Having already eliminated genetically engineered ingredients and removed carnitas from the menu in some locations rather than serve pork that doesn’t meet its animal-welfare standards, Chipotle Mexican Grill is once again walking its “Food with Integrity” talk — the burrito chain has announced it will expand benefits formerly reserved for salaried workers, including full tuition reimbursements, sick pay and paid vacations, to all employees on July 1, according to
I attended a half-dozen panels during the first three days at SB ‘15 San Diego, each addressing a specific business function. I listened closely as experts shared case studies on incorporating sustainability into marketing, supply chain, employee engagement, etc. But it wasn’t until this Thursday morning breakout session, on the final day of the conference, that we finally seemed to tie it all together.
On Wednesday, over an intimate, invite-only lunch at SB ’15 San Diego, Timberland and the Smallholder Farmers Alliance (SFA) screened the trailer for their documentary, KOMBIT: The Cooperative, scheduled for release in October 2015.KOMBIT means “pulling together” in Haitian Creole. Timberland says this is the perfect description of the partnership among local Haitians, as well as its work with them and SFA to rebuild the island nation’s environmental and economic landscape through small-scale farming.
In the effort to reach new milestones in employee engagement, we must recognize that the process is a journey. Successful corporate responsibility efforts must be embedded throughout the organization, as exemplified by the fine examples from this panel at SB ‘15 San Diego.Susan Hunt Stevens, founder of WeSpire, welcomed everyone to this Wednesday afternoon breakout session on gamification, educational services and culture shifts in employee engagement. According to an oft-cited statistics this week, more than half of employees are disengaged at work.
It's an incredible, mostly missed opportunity: 70 percent of U.S. workers are not engaged at work, and yet organizations with high employee engagement have 147 percent higher earnings per share. Not surprisingly, employee engagement was one of the major topics this week at SB '15 San Diego.
Tuesday, day two of SB ‘15 San Diego, marked a transition from workshops to breakout sessions and this morning’s session on practical tips and case studies for employee engagement featured a star-studded lineup of experts from Kiva, Google, HP and HIP Investor.We kicked things off with a welcome from WeSpire, host sponsor of the “Workplace of the Future” track, who asked the question: How do we give employees the opportunity to bring their best selves to work?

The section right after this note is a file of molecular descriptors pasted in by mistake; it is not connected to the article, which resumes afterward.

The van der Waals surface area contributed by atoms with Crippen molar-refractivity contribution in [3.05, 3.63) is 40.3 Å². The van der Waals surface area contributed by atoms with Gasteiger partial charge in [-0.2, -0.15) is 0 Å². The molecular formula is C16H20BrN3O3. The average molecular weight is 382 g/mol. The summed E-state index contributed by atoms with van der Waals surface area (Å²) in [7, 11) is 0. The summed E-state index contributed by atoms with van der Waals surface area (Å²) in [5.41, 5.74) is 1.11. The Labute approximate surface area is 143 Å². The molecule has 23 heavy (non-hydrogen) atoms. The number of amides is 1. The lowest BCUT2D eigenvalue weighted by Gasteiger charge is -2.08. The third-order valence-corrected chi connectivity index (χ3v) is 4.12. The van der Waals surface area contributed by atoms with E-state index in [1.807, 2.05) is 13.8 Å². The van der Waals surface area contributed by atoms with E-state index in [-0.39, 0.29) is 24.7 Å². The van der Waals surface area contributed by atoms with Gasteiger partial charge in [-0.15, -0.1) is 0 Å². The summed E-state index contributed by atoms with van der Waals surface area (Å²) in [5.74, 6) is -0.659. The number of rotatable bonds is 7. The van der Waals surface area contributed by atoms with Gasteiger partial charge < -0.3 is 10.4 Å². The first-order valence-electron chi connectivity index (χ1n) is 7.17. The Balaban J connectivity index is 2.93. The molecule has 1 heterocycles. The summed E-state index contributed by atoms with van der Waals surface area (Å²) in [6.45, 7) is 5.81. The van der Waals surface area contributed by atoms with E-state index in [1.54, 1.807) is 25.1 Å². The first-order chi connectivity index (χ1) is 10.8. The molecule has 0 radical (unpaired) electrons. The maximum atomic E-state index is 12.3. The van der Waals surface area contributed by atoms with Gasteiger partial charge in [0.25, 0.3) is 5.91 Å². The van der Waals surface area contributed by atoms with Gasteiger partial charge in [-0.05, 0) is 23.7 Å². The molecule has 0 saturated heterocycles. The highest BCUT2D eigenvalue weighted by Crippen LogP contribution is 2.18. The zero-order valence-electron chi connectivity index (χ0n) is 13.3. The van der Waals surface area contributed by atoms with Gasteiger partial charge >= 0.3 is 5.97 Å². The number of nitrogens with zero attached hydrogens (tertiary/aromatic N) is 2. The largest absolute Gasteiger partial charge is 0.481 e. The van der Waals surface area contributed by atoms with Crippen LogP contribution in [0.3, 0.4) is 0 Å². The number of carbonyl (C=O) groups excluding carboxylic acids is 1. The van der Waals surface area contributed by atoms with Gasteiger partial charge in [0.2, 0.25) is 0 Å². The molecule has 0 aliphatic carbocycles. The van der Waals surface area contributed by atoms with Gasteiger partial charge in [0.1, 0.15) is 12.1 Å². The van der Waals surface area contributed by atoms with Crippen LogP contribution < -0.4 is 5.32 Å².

The Securities and Exchange Commission (SEC) recently voted 3-2 on a proposed rule to link CEO compensation to company financial performance. The rule came from the 2010 Dodd-Frank Act, and while the information required in the rule is already publicly available, the rule would make it more transparent and simpler for stakeholders to find and understand.
“We pan in to a generously proportioned boardroom on the 33rd floor of an iconic skyscraper, soaring above London and the River Thames. … This is an Extraordinary Board Meeting.”So begins the opening scene in The Stretch Agenda, a ‘playper’ released by advisory firm Volans last week. Over three acts, the report enlivens the call for businesses to look beyond incremental change and focus strategy on the system dynamics that impact their longevity.
After my book, Hacking Happiness, was released last year, a lot of people got in touch wondering how they could help their employees get happier at work. My book focuses on how people should take a measure of their lives, utilizing emerging technology and positive psychology to increase their long-term wellbeing versus just their mood.
These days, the only constant is constant change. People are on the move from rural regions to densely populated cities, straining urban infrastructures and vital resources. Economies are in flux — once-discounted markets in developing countries will soon dominate trends and needs. Migration is an everyday reality for millions of people — the workforce must be retooled to accommodate greater diversity. Climate change and population growth have led to increased demand for energy, water and food. Technological breakthroughs are opening up investment opportunities and governing relationships with partners and consumers — everyone is expected to connect in real-time.